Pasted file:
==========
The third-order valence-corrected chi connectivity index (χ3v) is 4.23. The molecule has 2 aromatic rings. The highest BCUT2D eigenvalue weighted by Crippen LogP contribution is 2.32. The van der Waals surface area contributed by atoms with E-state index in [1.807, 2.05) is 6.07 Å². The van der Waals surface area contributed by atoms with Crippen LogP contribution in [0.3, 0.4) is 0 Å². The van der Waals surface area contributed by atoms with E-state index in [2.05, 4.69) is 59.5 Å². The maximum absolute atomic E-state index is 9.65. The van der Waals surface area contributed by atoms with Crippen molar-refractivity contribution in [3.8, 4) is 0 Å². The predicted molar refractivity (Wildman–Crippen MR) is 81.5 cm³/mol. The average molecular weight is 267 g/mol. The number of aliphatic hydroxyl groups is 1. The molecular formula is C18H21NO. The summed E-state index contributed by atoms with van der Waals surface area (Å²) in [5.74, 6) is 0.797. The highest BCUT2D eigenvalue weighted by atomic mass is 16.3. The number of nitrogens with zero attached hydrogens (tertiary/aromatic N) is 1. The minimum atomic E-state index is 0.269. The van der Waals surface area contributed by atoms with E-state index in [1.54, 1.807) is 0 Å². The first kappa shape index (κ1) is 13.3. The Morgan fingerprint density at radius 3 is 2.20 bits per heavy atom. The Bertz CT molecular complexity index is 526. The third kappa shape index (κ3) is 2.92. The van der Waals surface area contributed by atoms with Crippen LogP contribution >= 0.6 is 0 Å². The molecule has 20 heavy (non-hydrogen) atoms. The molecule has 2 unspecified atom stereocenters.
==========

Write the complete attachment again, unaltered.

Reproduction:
The third-order valence-corrected chi connectivity index (χ3v) is 4.23. The molecule has 2 aromatic rings. The highest BCUT2D eigenvalue weighted by Crippen LogP contribution is 2.32. The van der Waals surface area contributed by atoms with E-state index in [1.807, 2.05) is 6.07 Å². The van der Waals surface area contributed by atoms with Crippen LogP contribution in [0.3, 0.4) is 0 Å². The van der Waals surface area contributed by atoms with E-state index in [2.05, 4.69) is 59.5 Å². The maximum absolute atomic E-state index is 9.65. The van der Waals surface area contributed by atoms with Crippen molar-refractivity contribution in [3.8, 4) is 0 Å². The predicted molar refractivity (Wildman–Crippen MR) is 81.5 cm³/mol. The average molecular weight is 267 g/mol. The number of aliphatic hydroxyl groups is 1. The molecular formula is C18H21NO. The summed E-state index contributed by atoms with van der Waals surface area (Å²) in [5.74, 6) is 0.797. The highest BCUT2D eigenvalue weighted by atomic mass is 16.3. The number of nitrogens with zero attached hydrogens (tertiary/aromatic N) is 1. The minimum atomic E-state index is 0.269. The van der Waals surface area contributed by atoms with E-state index in [1.54, 1.807) is 0 Å². The first kappa shape index (κ1) is 13.3. The Morgan fingerprint density at radius 3 is 2.20 bits per heavy atom. The Bertz CT molecular complexity index is 526. The third kappa shape index (κ3) is 2.92. The van der Waals surface area contributed by atoms with Crippen LogP contribution >= 0.6 is 0 Å². The molecule has 20 heavy (non-hydrogen) atoms. The molecule has 2 unspecified atom stereocenters.